Paris will begin turning off the decorative lights adorning the city’s monuments several hours earlier than usual, plunging the Eiffel Tower and other landmarks into darkness to cope with rising electricity costs, officials said on Tuesday.

Most of the monuments under the control of the city are now not illuminated from 22:00, which could be a possible disappointment for the tens of millions of tourists to the romantic City of Lights.

The Eiffel Tower, normally bathed in warm light until 1:00 a.m. and lit up in dazzling white lights every hour, will now go dark after the last visitor leaves at 11:45 p.m.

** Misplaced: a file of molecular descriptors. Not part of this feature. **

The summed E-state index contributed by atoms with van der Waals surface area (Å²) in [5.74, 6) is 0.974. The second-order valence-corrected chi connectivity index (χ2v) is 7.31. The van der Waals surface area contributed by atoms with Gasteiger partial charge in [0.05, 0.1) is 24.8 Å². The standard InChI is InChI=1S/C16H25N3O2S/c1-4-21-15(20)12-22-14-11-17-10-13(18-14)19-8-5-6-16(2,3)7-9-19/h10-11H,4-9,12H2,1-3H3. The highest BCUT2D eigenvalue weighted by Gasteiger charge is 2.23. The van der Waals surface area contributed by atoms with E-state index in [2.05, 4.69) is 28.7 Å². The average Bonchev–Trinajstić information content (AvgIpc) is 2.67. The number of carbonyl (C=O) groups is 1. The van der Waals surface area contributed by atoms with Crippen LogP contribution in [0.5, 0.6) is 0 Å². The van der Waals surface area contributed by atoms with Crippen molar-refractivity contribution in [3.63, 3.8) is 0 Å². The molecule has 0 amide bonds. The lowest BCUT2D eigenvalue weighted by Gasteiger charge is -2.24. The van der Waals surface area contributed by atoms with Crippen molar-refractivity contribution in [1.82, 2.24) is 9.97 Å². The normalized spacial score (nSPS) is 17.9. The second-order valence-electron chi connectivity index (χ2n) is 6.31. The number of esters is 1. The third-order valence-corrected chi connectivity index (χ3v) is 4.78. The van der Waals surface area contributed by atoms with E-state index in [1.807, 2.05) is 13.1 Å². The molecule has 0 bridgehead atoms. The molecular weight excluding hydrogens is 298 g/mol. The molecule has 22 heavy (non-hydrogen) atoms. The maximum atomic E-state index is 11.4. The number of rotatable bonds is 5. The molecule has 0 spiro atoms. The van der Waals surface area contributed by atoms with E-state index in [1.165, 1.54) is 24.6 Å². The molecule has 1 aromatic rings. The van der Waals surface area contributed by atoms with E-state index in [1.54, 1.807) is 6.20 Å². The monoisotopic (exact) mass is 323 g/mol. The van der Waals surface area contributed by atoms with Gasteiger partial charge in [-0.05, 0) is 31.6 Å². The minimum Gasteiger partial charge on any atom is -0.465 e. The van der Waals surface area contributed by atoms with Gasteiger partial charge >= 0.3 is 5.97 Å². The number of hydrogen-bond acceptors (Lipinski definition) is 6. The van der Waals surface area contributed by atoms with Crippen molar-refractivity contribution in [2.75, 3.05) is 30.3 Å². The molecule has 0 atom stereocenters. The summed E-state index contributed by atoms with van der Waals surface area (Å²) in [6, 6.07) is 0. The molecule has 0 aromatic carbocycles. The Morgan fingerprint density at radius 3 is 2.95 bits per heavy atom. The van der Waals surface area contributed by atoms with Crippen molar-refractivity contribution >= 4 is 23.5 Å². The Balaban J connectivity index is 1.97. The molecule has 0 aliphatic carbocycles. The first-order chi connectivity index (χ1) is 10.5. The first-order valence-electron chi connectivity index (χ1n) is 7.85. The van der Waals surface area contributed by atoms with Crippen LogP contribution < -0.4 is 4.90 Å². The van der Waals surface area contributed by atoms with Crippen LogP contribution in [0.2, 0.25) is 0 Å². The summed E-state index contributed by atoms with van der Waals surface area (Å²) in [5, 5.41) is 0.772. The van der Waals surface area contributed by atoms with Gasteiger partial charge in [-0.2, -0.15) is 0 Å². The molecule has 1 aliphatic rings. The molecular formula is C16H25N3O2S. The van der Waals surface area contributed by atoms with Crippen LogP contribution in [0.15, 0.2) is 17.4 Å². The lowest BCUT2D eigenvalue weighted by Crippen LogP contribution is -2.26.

But streetlights will remain on for safety purposes, as will the illumination of the city’s ornate bridges over the Seine River, Mayor Ann Hidalgo said at a news conference.

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The “energy sobriety” plan aims to cut energy use by 10%, Hidalgo said, which could help cushion the blow of rising costs by about 10 million euros ($10.2 million).

Hidalgo, a socialist who stepped up her efforts to green up Paris during her failed presidential campaign earlier this year, said she would also push the government to do the same for national monuments in the city, such as the Pantheon or the Arc de Triomphe.

In August, President Emmanuel Macron warned that high energy prices caused by the war in Ukraine could signal the “end of affluence,” widely interpreted as public opinion preparing for a harsh winter.

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